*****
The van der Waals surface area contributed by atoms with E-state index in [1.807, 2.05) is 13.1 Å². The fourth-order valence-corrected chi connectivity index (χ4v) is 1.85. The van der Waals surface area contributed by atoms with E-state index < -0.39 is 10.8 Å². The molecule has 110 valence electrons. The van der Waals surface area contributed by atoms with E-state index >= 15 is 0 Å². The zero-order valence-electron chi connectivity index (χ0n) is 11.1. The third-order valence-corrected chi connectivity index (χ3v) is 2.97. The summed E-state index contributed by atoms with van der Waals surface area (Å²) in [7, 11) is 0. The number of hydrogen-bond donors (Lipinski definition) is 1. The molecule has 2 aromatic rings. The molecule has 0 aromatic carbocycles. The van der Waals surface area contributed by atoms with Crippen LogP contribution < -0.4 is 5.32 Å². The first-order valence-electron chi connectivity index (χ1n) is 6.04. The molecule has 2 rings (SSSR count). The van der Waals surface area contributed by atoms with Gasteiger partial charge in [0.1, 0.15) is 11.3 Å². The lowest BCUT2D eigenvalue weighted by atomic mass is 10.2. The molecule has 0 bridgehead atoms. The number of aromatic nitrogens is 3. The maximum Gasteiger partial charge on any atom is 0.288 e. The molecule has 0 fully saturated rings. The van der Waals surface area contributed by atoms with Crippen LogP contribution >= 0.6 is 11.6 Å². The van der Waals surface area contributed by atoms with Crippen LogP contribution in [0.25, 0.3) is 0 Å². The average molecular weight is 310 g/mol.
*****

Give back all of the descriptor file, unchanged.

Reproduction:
The van der Waals surface area contributed by atoms with E-state index in [1.807, 2.05) is 13.1 Å². The fourth-order valence-corrected chi connectivity index (χ4v) is 1.85. The van der Waals surface area contributed by atoms with E-state index < -0.39 is 10.8 Å². The molecule has 110 valence electrons. The van der Waals surface area contributed by atoms with E-state index >= 15 is 0 Å². The zero-order valence-electron chi connectivity index (χ0n) is 11.1. The third-order valence-corrected chi connectivity index (χ3v) is 2.97. The summed E-state index contributed by atoms with van der Waals surface area (Å²) in [7, 11) is 0. The number of hydrogen-bond donors (Lipinski definition) is 1. The molecule has 2 aromatic rings. The molecule has 0 aromatic carbocycles. The van der Waals surface area contributed by atoms with Crippen LogP contribution < -0.4 is 5.32 Å². The first-order valence-electron chi connectivity index (χ1n) is 6.04. The molecule has 2 rings (SSSR count). The van der Waals surface area contributed by atoms with Gasteiger partial charge in [0.1, 0.15) is 11.3 Å². The lowest BCUT2D eigenvalue weighted by atomic mass is 10.2. The molecule has 0 bridgehead atoms. The number of aromatic nitrogens is 3. The maximum Gasteiger partial charge on any atom is 0.288 e. The molecule has 0 fully saturated rings. The van der Waals surface area contributed by atoms with Crippen LogP contribution >= 0.6 is 11.6 Å². The van der Waals surface area contributed by atoms with Crippen LogP contribution in [0.25, 0.3) is 0 Å². The average molecular weight is 310 g/mol.